urban noisy. And what could we hear? Out in the Frazer was a bouy
with a great bell on it, ringing like a church bell. We had never
known there was a bell out in the river but the sound was so very
familiar that we knew it had been ringing all the time but we just
never identified the sound above the din.
I lived by myself for a while when I
was just 16. It started with my cousin Marjorie and I living together
in a rented room and starting Grade 10 in Regina. But her parents
decided to take her with them when they went to the States. That left
me alone in the rented room. I was quite happy there but I ate less
and less as time went on. I lived on sunflower seeds which I ate one
at a time while studying. Every once in a while, once or twice a
week, I would have a hamburger or something like that. (I now know
that sunflower seeds can be a appetite suppressant but I didn't
notice it then.) Every so often I took the bus to visit Mon in
Waverley. I ate when I was there but Mom became worried about how
uninterested in food I was. I had earned the nickname 'Lanky' at
school. But I was not trying to be thinner.
Once I arrived at Mom's and she looked
at me and said, “You look like you have some incurable tropical
disease!” I was moved to Aunt Marjorie's. As I remember it, my feet
hardly touched the ground. I was feed regularly and I ate. (I now
know that had I gone past some point in losing weight I may have got
trapped into not wanting to eat.)
None of us (me, Mom, Aunt Marjorie)
knew about anorexia – it was not a known condition back in those
days. When I encountered it in the press years later, I realized that
I was for a short time an anorexic and was extremely lucky to have
escaped before it hurt me. It can actually kill people.
I just learned that there are web sites
that promote anorexia!! 'It can be a helpless and heartbreaking
situation for families as they try to confront a family member with
an eating disorder. What they may not know is that there's a society
on the Internet that is dedicated to thwarting any recovery from this
dangerous and possibly fatal behavior.'
The next year Mom moved to Regina and I
was back living with her. Eating problems aside, I think it did me
good to have a short spell of living by myself. (I now know that one
way people learn complex things is to be exposed to them and then to
be exposed to how others handle the complex things. Until you have
tried to do something it is hard to learn from watching others.) A
short period, short of three months, of having to deal with money,
time, safety, housekeeping and the like on my lonesome, made it much
easier to learn how I wanted to live from watching others and to grow
The man in the little room upstairs
When I was first in England in the early '60s, we lived
in Coventry and I asked people we met where I could get a lab job.
Most answered Courtalds and so off I went and got a job in the
Viscose Rayon Research lab at Courtalds. I worked in the Factory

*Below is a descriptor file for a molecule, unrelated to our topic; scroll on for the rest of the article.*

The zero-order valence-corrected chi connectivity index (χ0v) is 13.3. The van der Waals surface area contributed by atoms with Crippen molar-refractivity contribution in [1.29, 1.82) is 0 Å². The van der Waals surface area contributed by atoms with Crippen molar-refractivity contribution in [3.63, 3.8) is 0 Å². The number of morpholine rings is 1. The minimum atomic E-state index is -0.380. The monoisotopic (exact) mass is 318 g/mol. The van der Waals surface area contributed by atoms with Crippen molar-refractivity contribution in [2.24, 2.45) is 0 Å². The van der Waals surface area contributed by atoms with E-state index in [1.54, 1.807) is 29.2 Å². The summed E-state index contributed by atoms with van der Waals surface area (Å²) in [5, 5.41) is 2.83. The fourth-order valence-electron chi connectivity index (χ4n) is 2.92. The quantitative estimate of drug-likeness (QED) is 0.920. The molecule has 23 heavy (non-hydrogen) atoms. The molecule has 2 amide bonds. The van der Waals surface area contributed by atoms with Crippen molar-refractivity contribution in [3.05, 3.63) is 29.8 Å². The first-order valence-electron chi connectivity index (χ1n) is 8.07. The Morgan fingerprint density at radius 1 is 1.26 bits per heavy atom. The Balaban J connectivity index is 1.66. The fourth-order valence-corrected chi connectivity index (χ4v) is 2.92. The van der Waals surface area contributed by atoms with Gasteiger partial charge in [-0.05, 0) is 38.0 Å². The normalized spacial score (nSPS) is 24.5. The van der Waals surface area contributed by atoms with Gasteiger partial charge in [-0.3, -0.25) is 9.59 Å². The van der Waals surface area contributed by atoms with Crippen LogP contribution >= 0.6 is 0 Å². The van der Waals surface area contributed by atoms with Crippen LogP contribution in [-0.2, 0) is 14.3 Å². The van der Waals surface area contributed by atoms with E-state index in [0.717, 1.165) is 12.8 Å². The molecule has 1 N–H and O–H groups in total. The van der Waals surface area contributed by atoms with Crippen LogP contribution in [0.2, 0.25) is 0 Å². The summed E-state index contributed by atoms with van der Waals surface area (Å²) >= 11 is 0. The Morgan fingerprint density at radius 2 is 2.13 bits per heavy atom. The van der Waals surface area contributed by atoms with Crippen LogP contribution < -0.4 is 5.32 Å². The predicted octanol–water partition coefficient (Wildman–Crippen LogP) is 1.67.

Troubleshooting section. There were 6 chemists and me. When a factory
had a problem, a couple of chemists would go to the factory to sort
it out. Everyone had a research project that they worked on when they
were not dealing with a factory. I didn't go to factories and did
have some projects but my main duty was to do experiments for the
chemists at factories to test their hypotheses. They would phone and
tell me what they needed answers to and we would discuss the
experiments that would probably give them answers, then I would do
the work and phone them back. Sometimes when there was a run on
factories, I would be the only person in our section. I did
everything, did it well and all the chemists were very pleased with
my work and said so.
It came the time for the annual rises.
I got a shilling a week rise; I was livid. My boss went to see the
'man in the little room upstairs' as he was called and got me another
sixpence. My boss had been shown the graphs and charts that were used
to fix everyones wages and where I fell on all of them. The man had a
discretion of sixpence and he had used it. It was the best my boss
could get me. So I went to see the man.
He showed me a chart that showed the
range of male and female worker's salaries. I asked why the
difference. Women get pregnant and leave – but I have no ovaries.
Women cannot do heavy work – but I lift the stainless steel buckets
of viscose. Women do not go to the pilot plant or through the tunnels
– but I get samples from the plant, the tunnels and the spinning
sheds. After a while the man ran out of reasons. He brought out
another chart for age. I objected to it being the female chart for
age and so he agreed to use the male one. Why did my age matter? He
could think of no reason except maybe it was how much experience of
work I had. So the next day I brought a sheet with the jobs I had had
in Canada and what my duties were. We finally agreed on an
appropriate age for my experience. Then came my lack of education.
The man pointed out that I had no qualifications. I said I had the
same amount of education as half the chemists. Some had university
degrees but most had tech college diplomas. I had the equivalent of
those diplomas. Next day back with my education papers. He agreed to
the diploma equivalent. Then it turned out that I was classed as a
trainee. I pointed out that I was a trainee for about two months. I